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Discussion Starter #49
I had clipons mounted on mine, and they worked really well. Came to the conclusion I wanted a track-prepared Yamaha R1, and sold my Street Triple.

I do however still have the clip-ons in my garage if you want them? They are pre-drilled for the plastic clip fasteners as well as clutch side grip. Make: Gilles Tooling.

As you can see I still have my homemade TFT display mount. It works really well even if it looks like... s***t.. :) No need for it anymore, so I'll throw that in as well if you want the clip-ons.
Thanks Dr. P. I'm definitely interested.

I'd appreciate it if you would measure the height of the clamp so that I can know how much contact there will be between the camp and the fork, and send me a PM with how much you would like for them.
 

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Discussion Starter #50
I was also uncomfortable with this on my 2013. I was able to drop the forks a couple millimeters just to make me feel better, and mounted Woodcraft clip-ons. I'm a bit older, and wasn't looking to drop the grips too much, but wanted my grips at an angle more conducive to better body position. Based on some info posted by Motodemic, I got their 3 1/2" rise ones. With Daytona rearsets they were pretty much perfect for me. IMO, unless you've moved your brake and shift pedals back to your passenger pegs, or can scratch your knees without bending over, using 0 rise clip-ons might prove to be worse than the stock bar.
I'm also a bit ancient:wink2:

My bike is track only at the moment and I thought I would get along with the standard bars. Its certainly viable this way as a track bike, but where I ride there are a lot of bumps and undulations and the bars flap a lot if I hit a bump on hard acceleration. I can control this by leaning right over the front end, but I think clipon's might be better.

I fitted Woodcraft rearsets adjusted to 1" back and 1" higher and a heavier rear spring for my 180lbs with leathers. This improved stability and keeps my toes off the ground although I wouldn't have fitted either if I was using it as a street bike or even half and half. The 765RS has different forks to the 2013 (which I also owned), and the Woodcraft riser clipons that Motodemic sells won't fit the Showa Big Piston forks on the new bike.

The 765RS is a step up in performance over the 2013, but in my opinion, its not a lot and mostly in the quality of the suspension and front brake. You have a hell of a bike there :nod:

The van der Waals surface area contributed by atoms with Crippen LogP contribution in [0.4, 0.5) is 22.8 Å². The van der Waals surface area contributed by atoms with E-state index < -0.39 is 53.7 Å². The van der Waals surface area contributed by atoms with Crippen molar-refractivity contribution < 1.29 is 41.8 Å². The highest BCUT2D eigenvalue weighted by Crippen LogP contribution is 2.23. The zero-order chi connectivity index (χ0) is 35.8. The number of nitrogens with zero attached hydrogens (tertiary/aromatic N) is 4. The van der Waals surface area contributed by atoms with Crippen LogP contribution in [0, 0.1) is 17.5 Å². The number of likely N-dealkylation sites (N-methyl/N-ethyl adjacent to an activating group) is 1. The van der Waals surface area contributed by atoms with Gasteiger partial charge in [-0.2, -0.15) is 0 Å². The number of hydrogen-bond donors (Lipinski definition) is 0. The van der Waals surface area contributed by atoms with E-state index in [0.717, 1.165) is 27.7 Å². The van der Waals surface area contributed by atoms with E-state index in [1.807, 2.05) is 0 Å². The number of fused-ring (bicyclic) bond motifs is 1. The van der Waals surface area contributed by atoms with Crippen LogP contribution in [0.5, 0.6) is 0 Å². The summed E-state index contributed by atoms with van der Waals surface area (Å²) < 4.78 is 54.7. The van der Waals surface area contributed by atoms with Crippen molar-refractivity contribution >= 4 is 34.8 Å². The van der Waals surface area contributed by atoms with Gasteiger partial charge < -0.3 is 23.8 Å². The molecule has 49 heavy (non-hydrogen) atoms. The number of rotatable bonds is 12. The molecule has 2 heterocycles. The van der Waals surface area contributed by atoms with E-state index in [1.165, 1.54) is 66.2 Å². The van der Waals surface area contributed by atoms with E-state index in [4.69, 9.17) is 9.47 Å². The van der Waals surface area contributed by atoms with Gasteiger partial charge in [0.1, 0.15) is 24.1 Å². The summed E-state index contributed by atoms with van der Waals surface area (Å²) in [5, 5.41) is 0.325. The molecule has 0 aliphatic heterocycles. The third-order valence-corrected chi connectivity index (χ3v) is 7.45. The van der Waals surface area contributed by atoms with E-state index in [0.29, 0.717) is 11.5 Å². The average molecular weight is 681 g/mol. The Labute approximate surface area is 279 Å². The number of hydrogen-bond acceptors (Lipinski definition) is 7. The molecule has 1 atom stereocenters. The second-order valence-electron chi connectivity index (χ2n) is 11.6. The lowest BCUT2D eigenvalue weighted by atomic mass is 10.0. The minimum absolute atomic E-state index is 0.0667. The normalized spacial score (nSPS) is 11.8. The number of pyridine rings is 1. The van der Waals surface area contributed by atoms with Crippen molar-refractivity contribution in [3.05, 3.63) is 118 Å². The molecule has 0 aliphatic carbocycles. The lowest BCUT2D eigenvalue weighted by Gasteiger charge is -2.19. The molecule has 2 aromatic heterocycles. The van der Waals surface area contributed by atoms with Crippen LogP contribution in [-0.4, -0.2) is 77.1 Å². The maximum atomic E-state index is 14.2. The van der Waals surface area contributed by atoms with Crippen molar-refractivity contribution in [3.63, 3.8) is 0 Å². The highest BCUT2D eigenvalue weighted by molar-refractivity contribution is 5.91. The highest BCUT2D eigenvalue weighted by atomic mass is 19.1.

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Have you tried low bars or drag bars, aka zero rise instead of the clip on route? Might be easier to do on this bike.
 

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Thanks Dr. P. I'm definitely interested.



I'd appreciate it if you would measure the height of the clamp so that I can know how much contact there will be between the camp and the fork, and send me a PM with how much you would like for them.


I’ll start by sending you the measurement. It has about 28mm of mating surface, and I had roughly 20mm on the fork before it tapered off.

When fitted they were rock solid.

 

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Morning guys!

How's the Water Wetter working out for your bike? I want to put that in so I can go for track days here in CA. Can you just leave it in there for daily riding?

;-)

What brand is your Water Wetter?
 

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Discussion Starter #55
I use Redline Super Cool with Waterwetter on my 765RS which was broken in using this coolant. It now has 441 track miles on it air temperatures as low as 50F but more often 90F+ with no cooling or issues of any other kind that I am aware of. This is one person's experience and not much data, but its all I have.
 

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Discussion Starter #56
I'd expected by now to be giving you an update on my experience of riding my bike with the Gilles clip-on bars kindly sold to me by Dr. Pepper. I still intend to fit clip-on's but the need for new tires distracted me and I thought an update about that might be interesting.

So..........my 765RS is track-only with Woodcraft rear-sets and standard bars, a stiffer rear spring and adjusted suspension. After 327 road miles and 623 track miles (total 950) the rear Supercorsa SPv2 which came on the bike was worn beyond the wear indicators on side of the rear tire and close to them on the front. I had not detected any loss in traction but the rear was only one session away from failure so I decided to change them.

I was pretty impressed with the original tires but getting a bit quicker and considered going to Supercorsa SC's and possibly a 180x60 aspect ratio rear. Not wanting to change too many things at once and in view of the fact that we are coming into the cooler weather now (I don't use tire warmers), I decided instead to try the 180x60 but stay with SP's and move to the new SPv3 if they were available. The 180 SPv3 is not available in the US yet so I chose a 180x60 SP v2 rear and a 70x120 SP v3 front, which is available.